In Senate District 18, incumbent Hammond raised nearly $108,000 and has more than $91,000 left in his campaign account; potential Democratic opponent Liz Becker raised $21,700 in comparison and has just $11,200 in cash on hand.

Primary battles

One of the most intriguing legislative races could come in the three-way Democratic primary to replace longtime Sen. David Parks, who is termed out of his Senate District 7 seat. Two Assembly members — Ellen Spiegel and Richard Carrillo — are running for the seat, but state Senate Democrats have thrown their weight behind another candidate, former state party head Roberta Lange.

Lange — who only made her bid for the seat official in mid-December — reported raising more than $64,000 for the seat, essentially during only the last two weeks of December. Her major donors included $10,000 from Cannizzaro’s political action committee, and $5,000 each from six incumbent senators — Ratti, Brooks, Scheible, Woodhouse, Cancela and Dondero Loop. She also received $2,500 from Parks, $1,000 from former U.S. Sen. Harry Reid’s Searchlight Leadership PAC and $5,000 each from UNLV professor and former gaming executive Tom Gallagher and his wife, Mary Kay Gallagher.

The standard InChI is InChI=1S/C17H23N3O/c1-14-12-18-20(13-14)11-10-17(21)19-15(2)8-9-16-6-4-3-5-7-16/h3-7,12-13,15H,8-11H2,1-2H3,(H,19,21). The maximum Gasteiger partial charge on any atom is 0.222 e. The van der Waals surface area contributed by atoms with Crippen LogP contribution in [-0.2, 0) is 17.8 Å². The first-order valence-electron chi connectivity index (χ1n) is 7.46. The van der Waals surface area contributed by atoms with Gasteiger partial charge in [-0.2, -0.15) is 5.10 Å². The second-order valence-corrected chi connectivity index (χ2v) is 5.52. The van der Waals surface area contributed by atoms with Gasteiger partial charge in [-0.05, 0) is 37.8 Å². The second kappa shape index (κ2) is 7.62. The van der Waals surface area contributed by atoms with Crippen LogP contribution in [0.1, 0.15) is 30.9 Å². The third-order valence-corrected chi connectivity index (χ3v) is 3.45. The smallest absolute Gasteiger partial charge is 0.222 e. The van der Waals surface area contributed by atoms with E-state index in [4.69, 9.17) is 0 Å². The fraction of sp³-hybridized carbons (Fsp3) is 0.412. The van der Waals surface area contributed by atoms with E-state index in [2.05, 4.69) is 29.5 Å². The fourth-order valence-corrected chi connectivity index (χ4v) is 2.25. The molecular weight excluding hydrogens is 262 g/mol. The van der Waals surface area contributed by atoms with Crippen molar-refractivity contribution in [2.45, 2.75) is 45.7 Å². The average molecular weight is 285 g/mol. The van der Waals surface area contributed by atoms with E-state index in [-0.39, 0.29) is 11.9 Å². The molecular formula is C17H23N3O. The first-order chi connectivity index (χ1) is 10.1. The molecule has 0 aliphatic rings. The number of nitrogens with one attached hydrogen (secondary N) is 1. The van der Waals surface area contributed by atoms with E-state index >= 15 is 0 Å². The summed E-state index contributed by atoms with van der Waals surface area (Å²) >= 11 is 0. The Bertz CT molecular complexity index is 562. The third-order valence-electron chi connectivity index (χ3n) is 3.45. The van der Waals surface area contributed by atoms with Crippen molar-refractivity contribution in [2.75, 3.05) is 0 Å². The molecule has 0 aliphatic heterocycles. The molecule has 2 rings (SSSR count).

But she faces a potentially tough primary fight from Spiegel, who raised $63,000 throughout 2019 and has nearly $213,000 in available cash on hand. Her top contributor was Cox Communications ($10,000 cumulative) but other top givers included the Nevada REALTORS PAC, pharmaceutical company trade group PhRMA, health insurance giant Centene and AT&T ($3,000 from each). 

Carrillo lagged behind both Lange and Spiegel in initial fundraising reports. He reported raising $29,500 throughout the fundraising period, spending $37,600 and having just $17,000 left in available cash. His biggest contributor was the Laborers Union Local 872, which donated $12,500 through contributions by five affiliated political action committees. Other top contributors include tobacco company Altria and the political arm of the Teamsters Union ($5,000 each), and $3,000 each from Nevada REALTORS PAC and the Nevada Trucking Association.

Another major primary election is brewing between Republican candidates Andy Matthews (a former campaign spokesman for former Attorney General Adam Laxalt) and Michelle Mortensen (former television host and congressional candidate) in a primary for the right to challenge Assemblywoman Shea Backus in Assembly District 37.